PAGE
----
In contrast, we observed no harm from delaying modification of a regimen containing a protease inhibitor drug following first and second HAART failures. Data-adaptive regression supported a distinct pattern in the hazard of mortality over time in this group (as compared to subjects failing a reverse transcriptase inhibitor regimen). Following first HAART failure on a protease inhibitor regimen, the hazard of mortality increased over time, with very little short-term difference between subjects who modified therapy immediately and those who delayed modification. To the extent that the hazard of mortality differed among subjects with immediate versus delayed modification times, a protective effect of delayed modification emerged only several years following failure.
Several mechanisms may account for the lack of harm in delaying modification after failure of a protease inhibitor regimen. First, earlier work has shown that resistance emerges rapidly during failure of an NNRTI-based regimen but is uncommon after failure of most protease inhibitor-based regimens.[9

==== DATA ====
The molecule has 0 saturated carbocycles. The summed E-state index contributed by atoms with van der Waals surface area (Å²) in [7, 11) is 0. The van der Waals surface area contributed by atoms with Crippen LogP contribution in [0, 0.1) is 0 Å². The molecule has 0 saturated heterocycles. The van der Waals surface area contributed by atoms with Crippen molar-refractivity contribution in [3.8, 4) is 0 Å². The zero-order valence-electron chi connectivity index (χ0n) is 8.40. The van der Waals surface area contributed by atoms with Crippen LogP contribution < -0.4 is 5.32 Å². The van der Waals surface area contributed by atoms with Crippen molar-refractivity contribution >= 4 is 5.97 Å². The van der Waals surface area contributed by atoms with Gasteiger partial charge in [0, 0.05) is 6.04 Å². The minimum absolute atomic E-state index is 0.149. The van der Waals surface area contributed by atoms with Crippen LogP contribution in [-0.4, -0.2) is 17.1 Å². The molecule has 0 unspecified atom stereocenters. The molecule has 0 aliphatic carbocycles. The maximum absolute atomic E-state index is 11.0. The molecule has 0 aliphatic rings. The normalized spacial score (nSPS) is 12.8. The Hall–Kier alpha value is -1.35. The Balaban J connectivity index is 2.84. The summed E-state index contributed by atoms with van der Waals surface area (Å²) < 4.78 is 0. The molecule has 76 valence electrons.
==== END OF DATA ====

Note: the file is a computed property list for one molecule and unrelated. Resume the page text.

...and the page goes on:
] Second, during first and second HAART failure, cross-resistance among the protease inhibitors is less common than it is among the NNRTI class. Hence, patients who develop resistance to the protease inhibitor component of their regimen may still be able to respond to other drugs in this class. A third and more speculative mechanism pertains to the virulence of protease inhibitor resistant viruses. Failure of a protease inhibitor regimen has been associated with less rapid immunologic progression than failure of an NNRTI regimen.[17
] This effect may be due both to reduced HIV RNA levels and to a reduced capacity of the protease inhibitor-resistant HIV variant to cause CD4+ T cell decline in vivo
] Our observations suggesting differential long-term outcomes based on regimen type (NNRTI versus protease inhibitor) are supported by research showing that NNRTI resistance is a more consistent predictor of mortality than resistance to other therapeutic drug classes.[25